Twenty-five

I’ve been somewhat terrified of this day for the last two and a half weeks, give or take a few days. Ever since I made a decision to switch to an IUD for birth control. Here is your warning now, to leave if you don’t want to think about me using this. But I consider it odd, and maybe even wrong, that birth control is treated as so private it’s almost shameful. I feel that we should be able to discuss it much like vitamins, if we so choose. Or we should be able to not discuss it if we don’t want it talked about. But no one should be shamed for thinking about, taking, or talking about birth control.

The decision for an IUD for me, comes from several places. We still can’t say for sure that we do or don’t want kids. We’re more on the no than the yes, but we don’t want to permanently close any doors this early. But we certainly don’t want kids in the next 2-3 years. So I wanted something that would last and not be a pain to deal with.

The pain to deal with aspect removed condoms, pills, the Nuva Ring, shots, and patches. I don’t want to have to take something, go in for something, etc. I came off of the Implanon implant in April, and while it worked for me, I like that an IUD is even more localized and good for a longer period of time.

But there’s the whole placement issue of the IUD. Once I picked it, I just wanted it done, but of course our clinic couldn’t schedule it that quickly, leaving me to dread it for this whole time. I was worried about the pain. I was worried they wouldn’t be able to place it. I was worried about fainting. I was worried about not being able to work in the afternoon.

In my head, it became this BIG SCARY ORDEAL.

I’m not going to lie, it wasn’t the most pleasant thing I’ve ever done. But it also wasn’t nearly as painful, uncomfortable, or scary as I expected. I had blown it completely out of proportion.

The afternoon has been filled with lots of caffeine, advil, and cuddling on the couch with a book. And all of that seems to be helping immensely. I do notice when the medication starts to wear off, but it’s happening right at the allowable time to take more.

Do you find birth control to be a taboo topic? Do you think it should be?

~The Countess~

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About texancountess

I find myself in the calming roar of the sea, floating gently on the foam of the breaking waves. Blue. Green. Gray. The colors of the sea mark the boundaries of my soul. The tumbled glass finds its polish under the relentless pounding of the waves upon the shore. Thus am I. Rough transitioning to polish, refinement ever a process, finding my niche in the storms of life.
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4 Responses to Twenty-five

  1. Army Amy says:

    I’m glad to hear the IUD wasn’t too painful. It’s something I’m considering myself. I was on the pill and was perfectly happy with it. I’d hear people comment that taking a pill every day was too much of a hassle, but I never minded. (It’s just like taking a daily vitamin.) Then we PCSed.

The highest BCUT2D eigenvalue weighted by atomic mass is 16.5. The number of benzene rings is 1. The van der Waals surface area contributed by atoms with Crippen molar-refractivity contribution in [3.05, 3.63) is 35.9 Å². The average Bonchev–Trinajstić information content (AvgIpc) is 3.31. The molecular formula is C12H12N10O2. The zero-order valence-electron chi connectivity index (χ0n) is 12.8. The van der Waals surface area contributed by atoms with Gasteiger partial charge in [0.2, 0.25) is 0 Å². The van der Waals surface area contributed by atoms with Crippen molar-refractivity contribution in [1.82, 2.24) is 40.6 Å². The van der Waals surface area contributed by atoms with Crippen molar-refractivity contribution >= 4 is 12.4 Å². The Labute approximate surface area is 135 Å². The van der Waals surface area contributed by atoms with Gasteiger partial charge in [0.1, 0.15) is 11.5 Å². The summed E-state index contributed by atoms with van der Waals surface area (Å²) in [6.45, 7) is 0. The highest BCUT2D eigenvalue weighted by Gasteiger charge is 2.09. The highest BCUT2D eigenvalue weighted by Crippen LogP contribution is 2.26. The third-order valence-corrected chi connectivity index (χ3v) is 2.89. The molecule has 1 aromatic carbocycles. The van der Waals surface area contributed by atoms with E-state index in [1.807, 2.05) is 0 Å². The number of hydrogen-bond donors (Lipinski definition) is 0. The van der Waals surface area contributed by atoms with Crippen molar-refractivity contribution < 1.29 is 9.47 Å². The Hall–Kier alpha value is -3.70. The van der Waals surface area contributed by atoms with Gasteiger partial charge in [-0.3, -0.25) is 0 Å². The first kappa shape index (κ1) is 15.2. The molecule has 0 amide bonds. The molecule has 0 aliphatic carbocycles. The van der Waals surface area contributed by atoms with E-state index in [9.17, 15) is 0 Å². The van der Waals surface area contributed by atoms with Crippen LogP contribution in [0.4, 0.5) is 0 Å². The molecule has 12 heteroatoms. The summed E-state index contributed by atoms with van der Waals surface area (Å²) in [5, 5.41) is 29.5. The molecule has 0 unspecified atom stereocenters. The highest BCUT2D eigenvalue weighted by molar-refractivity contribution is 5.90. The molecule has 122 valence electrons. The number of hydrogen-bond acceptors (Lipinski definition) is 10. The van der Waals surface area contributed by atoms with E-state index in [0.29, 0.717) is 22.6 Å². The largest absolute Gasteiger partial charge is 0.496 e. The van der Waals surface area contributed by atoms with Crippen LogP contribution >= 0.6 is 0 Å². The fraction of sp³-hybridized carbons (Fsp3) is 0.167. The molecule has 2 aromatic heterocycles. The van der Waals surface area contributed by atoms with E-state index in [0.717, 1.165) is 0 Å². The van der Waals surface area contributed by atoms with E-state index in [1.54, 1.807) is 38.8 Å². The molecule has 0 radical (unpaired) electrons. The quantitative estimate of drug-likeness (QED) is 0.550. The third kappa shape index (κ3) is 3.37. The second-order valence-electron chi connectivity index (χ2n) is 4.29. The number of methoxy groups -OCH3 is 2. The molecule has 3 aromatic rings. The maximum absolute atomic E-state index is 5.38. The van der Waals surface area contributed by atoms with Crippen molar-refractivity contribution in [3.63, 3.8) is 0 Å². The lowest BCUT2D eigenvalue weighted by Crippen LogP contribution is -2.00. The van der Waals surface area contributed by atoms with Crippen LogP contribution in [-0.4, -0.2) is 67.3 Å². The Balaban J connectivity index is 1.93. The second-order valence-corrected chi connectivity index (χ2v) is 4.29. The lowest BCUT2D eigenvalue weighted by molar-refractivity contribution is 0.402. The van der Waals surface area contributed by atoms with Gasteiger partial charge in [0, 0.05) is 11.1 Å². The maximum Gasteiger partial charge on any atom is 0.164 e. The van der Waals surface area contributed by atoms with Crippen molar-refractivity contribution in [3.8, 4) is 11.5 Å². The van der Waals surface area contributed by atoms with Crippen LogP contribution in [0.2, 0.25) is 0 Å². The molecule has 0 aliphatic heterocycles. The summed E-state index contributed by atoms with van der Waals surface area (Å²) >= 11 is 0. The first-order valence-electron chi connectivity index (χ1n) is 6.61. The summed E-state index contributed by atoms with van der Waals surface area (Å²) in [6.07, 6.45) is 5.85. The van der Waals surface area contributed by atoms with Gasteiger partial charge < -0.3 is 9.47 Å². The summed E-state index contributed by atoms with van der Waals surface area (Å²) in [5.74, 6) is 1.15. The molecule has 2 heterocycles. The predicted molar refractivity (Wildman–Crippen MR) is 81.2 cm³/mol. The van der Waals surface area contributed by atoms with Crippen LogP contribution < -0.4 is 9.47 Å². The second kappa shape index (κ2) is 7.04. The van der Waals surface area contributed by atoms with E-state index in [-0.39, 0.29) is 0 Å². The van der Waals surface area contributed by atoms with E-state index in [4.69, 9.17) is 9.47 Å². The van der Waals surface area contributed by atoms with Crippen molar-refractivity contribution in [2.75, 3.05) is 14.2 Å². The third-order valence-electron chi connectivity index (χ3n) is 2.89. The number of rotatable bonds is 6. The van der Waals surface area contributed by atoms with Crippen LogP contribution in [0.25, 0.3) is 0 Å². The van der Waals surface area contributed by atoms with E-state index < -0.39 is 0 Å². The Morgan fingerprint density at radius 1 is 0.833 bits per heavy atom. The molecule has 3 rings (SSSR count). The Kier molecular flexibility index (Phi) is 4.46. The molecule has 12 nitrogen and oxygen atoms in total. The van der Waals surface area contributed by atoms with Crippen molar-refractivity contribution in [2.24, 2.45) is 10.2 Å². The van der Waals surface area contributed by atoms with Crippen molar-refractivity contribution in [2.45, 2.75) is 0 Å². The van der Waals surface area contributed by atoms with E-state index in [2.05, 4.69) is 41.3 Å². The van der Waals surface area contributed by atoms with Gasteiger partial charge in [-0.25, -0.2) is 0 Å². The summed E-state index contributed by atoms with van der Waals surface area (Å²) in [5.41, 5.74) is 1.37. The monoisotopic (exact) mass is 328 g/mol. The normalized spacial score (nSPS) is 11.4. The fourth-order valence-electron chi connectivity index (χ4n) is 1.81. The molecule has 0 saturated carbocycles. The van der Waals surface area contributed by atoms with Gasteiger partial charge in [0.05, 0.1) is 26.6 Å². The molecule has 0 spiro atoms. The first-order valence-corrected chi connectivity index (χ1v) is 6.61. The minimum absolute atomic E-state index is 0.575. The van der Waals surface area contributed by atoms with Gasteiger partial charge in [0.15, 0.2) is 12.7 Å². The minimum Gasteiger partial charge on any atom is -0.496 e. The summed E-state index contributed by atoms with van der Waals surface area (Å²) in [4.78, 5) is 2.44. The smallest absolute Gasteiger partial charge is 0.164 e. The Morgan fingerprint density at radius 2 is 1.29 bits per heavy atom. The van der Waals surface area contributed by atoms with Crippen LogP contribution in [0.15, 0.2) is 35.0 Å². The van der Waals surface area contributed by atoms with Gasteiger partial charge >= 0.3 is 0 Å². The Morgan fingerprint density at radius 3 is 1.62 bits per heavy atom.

Every single time I went to the pharmacy to get a refill it was some issue. (It’s too soon to try to refill your birth control, because of the time difference the night shift has to do it, we lost your paperwork, what was your doctors name in Germany again.” After the 4th trip to the pharmacy in which they had done nothing, I threw my hands up.

    So now we are using a barrier method. It’s not the best, but if we were to get pregnant we’d be okay with it. Now that he’s so close to deploying, I just figured it wasn’t worth it to keep going back to the pharmacy or going to the doctor to get a new prescription.

    • It was mostly just painful in a different way. Like having really bad cramps as opposed to normal pain. If that even makes sense.

      I didn’t mind taking a pill, but I react very poorly to extra hormones, so I’m going with a very low, localized dose and hoping that will help.

  2. evalonne says:

    I dunno. It seems that once you have kids, the subject of what kind of birth control you’re using isn’t taboo among other people who have also had kids. For me, hormonal birth control (even the mini-pill, which I was on before trying for kids) just killed my sex drive and seemed to be counter-productive.

    We decided to go with condoms. Most of the other options just aren’t worth the price when we’re planning on having kids close together anyway (which also makes condom failure a little more “oh, looks like kid number 2 is on the way a little earlier than planned, no big deal”). Once we’re at 3 kids (unless number 3 decides to be number 3 & 4), we’ll go a permanent route, probably tube tying.

    • Maybe that is it. Or maybe I’m just hanging around the wrong people again. It seems to be catching over here. I do have to admit, I love that with the military healthcare that I have, I don’t have to consider cost in my decision making rubric.

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